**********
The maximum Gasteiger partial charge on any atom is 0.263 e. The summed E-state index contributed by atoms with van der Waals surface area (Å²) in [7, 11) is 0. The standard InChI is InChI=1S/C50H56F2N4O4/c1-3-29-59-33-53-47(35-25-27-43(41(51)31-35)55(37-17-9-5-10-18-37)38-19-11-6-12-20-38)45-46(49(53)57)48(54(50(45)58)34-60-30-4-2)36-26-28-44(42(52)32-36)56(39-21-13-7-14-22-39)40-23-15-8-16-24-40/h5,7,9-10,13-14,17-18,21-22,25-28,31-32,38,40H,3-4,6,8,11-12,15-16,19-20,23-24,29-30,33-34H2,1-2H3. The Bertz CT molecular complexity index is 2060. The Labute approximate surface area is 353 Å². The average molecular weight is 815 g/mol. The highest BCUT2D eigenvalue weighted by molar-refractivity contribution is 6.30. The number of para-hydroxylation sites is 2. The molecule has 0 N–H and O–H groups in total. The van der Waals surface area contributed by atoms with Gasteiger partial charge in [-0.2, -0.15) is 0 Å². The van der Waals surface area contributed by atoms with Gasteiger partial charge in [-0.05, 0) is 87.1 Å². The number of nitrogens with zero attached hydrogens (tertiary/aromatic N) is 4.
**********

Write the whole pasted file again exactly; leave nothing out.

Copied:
The maximum Gasteiger partial charge on any atom is 0.263 e. The summed E-state index contributed by atoms with van der Waals surface area (Å²) in [7, 11) is 0. The standard InChI is InChI=1S/C50H56F2N4O4/c1-3-29-59-33-53-47(35-25-27-43(41(51)31-35)55(37-17-9-5-10-18-37)38-19-11-6-12-20-38)45-46(49(53)57)48(54(50(45)58)34-60-30-4-2)36-26-28-44(42(52)32-36)56(39-21-13-7-14-22-39)40-23-15-8-16-24-40/h5,7,9-10,13-14,17-18,21-22,25-28,31-32,38,40H,3-4,6,8,11-12,15-16,19-20,23-24,29-30,33-34H2,1-2H3. The Bertz CT molecular complexity index is 2060. The Labute approximate surface area is 353 Å². The average molecular weight is 815 g/mol. The highest BCUT2D eigenvalue weighted by molar-refractivity contribution is 6.30. The number of para-hydroxylation sites is 2. The molecule has 0 N–H and O–H groups in total. The van der Waals surface area contributed by atoms with Gasteiger partial charge in [-0.2, -0.15) is 0 Å². The van der Waals surface area contributed by atoms with Gasteiger partial charge in [-0.05, 0) is 87.1 Å². The number of nitrogens with zero attached hydrogens (tertiary/aromatic N) is 4.